Pre-Roman Aragon

Aragon was inhabited by Iberians, Celts and later and in lesser numbers, Basques.

The Iberians had an urban culture and a well developed political system, the result of contact with Mediterranean cultures, both Greek and Phoenician, before the arrival of the Romans in Hispania. They had developed a system of writing, which was alphabet and syllable based. Important sites can still be found in the region,which were occupied by the many tribes which belonged to this culure such as the Ilergetes, the Sedetanii, the Ilergavonii, and possibly the Ausetanii of the Ebro.

Generally speaking, they cooperated with the Romans, adjusting their currency to that of their new masters. Their aristocrats were warriors, as can be seen from the funerary monuments of the fighters which are adorned with decorated steles on which depictions of horses, riders and spears abound. Horsemen are are also found on Iberian coins which they minted, following the custom of their Roman masters.Their principal centres were Ilerda (Lerida), Osca (Huesca), Burtina (Almudevar) and Celse (Velilla de Ebro). Present day Zaragoza, then called Salduie, was on the far end of the western border between the Celts and Basques.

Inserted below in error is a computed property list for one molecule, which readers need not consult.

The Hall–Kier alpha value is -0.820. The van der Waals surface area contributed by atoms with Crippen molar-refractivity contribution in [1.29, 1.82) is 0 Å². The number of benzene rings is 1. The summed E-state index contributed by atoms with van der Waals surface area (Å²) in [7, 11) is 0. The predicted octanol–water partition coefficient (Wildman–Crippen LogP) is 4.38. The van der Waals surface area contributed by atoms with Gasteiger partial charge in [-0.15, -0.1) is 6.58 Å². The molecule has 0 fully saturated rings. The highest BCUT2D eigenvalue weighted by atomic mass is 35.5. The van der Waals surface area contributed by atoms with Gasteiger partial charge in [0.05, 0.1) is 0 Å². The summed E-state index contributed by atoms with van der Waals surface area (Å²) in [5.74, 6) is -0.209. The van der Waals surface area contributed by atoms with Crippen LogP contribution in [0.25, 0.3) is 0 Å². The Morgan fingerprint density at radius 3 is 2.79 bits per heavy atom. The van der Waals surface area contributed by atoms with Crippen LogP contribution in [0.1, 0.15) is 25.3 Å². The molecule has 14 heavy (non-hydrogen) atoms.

The diverse Celtic peoples (Celtiberians), extremely hostile to Rome occupied the western half of Aragon and their resistance to Roman occupation was fierce and protracted. They were organised in city-states with their senates, assemblies and magistrates.They adopted the Iberian writing system. Skilled metal-workers, their swords were copied by the Romans. The life of the Celtiberian was oriented towards the exaltation of personal bravery, honour and warfare. There existed warrior fraternities which were linked to a chieftain or divinity. Their gods were those commonly worshipped by the European Celts, such as Lugh, "skilled in all arts", The Matres, goddesses of fertility; Epona, Great Mother and protector of the dead; Daghda, "Allfather"; Cernunnus, god of fertility, and Sucelus, an infernal deity.

Unlike the Iberians, the Celtiberians did not bury their dead after battle, they left the bodies in the open air for the carrion birds in the belief that by doing so, the souls of the dead would be carried to heaven. A large sanctuary dedicated to Lugh can be found in Penalba de Villastar (Teruel).

The Basques, with their capital in present day Pamplona ("city of Pompey") in Navarre, collaborated with Rome and were rewarded with jurisdiction over large stretches of territory in Western Aragon, after the Celtiberians were finally defeated in 72 B.C.

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